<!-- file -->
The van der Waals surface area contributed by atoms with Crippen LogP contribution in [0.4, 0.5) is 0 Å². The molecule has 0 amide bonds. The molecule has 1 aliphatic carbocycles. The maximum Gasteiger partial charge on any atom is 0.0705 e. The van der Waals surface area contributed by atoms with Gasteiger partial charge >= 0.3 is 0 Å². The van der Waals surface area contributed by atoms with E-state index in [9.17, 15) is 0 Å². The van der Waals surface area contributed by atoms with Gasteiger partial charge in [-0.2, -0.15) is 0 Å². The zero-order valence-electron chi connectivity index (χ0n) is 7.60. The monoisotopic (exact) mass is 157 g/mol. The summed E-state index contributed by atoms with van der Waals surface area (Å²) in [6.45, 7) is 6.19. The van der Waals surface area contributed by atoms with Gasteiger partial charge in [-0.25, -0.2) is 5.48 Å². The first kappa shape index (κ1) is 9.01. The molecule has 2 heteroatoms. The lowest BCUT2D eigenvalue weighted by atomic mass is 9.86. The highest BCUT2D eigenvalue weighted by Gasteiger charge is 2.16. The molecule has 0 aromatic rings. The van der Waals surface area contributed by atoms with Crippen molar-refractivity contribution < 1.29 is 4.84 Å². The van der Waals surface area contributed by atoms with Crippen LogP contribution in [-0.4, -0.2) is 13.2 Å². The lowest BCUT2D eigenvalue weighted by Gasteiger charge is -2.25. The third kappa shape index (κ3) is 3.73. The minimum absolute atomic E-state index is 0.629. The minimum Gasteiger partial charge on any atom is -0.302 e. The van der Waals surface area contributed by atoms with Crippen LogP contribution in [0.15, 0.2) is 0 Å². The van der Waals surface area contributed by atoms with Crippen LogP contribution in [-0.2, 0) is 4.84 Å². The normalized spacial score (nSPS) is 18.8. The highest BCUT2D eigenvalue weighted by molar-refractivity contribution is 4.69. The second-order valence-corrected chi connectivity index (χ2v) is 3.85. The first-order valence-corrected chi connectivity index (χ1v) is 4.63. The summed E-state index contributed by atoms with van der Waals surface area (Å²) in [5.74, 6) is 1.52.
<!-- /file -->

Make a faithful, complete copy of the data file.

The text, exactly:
The van der Waals surface area contributed by atoms with Crippen LogP contribution in [0.4, 0.5) is 0 Å². The molecule has 0 amide bonds. The molecule has 1 aliphatic carbocycles. The maximum Gasteiger partial charge on any atom is 0.0705 e. The van der Waals surface area contributed by atoms with Gasteiger partial charge >= 0.3 is 0 Å². The van der Waals surface area contributed by atoms with E-state index in [9.17, 15) is 0 Å². The van der Waals surface area contributed by atoms with Gasteiger partial charge in [-0.2, -0.15) is 0 Å². The zero-order valence-electron chi connectivity index (χ0n) is 7.60. The monoisotopic (exact) mass is 157 g/mol. The summed E-state index contributed by atoms with van der Waals surface area (Å²) in [6.45, 7) is 6.19. The van der Waals surface area contributed by atoms with Gasteiger partial charge in [-0.25, -0.2) is 5.48 Å². The first kappa shape index (κ1) is 9.01. The molecule has 2 heteroatoms. The lowest BCUT2D eigenvalue weighted by atomic mass is 9.86. The highest BCUT2D eigenvalue weighted by Gasteiger charge is 2.16. The molecule has 0 aromatic rings. The van der Waals surface area contributed by atoms with Crippen molar-refractivity contribution < 1.29 is 4.84 Å². The van der Waals surface area contributed by atoms with Crippen LogP contribution in [-0.4, -0.2) is 13.2 Å². The lowest BCUT2D eigenvalue weighted by Gasteiger charge is -2.25. The third kappa shape index (κ3) is 3.73. The minimum absolute atomic E-state index is 0.629. The minimum Gasteiger partial charge on any atom is -0.302 e. The van der Waals surface area contributed by atoms with Crippen LogP contribution in [0.15, 0.2) is 0 Å². The van der Waals surface area contributed by atoms with Crippen LogP contribution in [-0.2, 0) is 4.84 Å². The normalized spacial score (nSPS) is 18.8. The highest BCUT2D eigenvalue weighted by molar-refractivity contribution is 4.69. The second-order valence-corrected chi connectivity index (χ2v) is 3.85. The first-order valence-corrected chi connectivity index (χ1v) is 4.63. The summed E-state index contributed by atoms with van der Waals surface area (Å²) in [5.74, 6) is 1.52.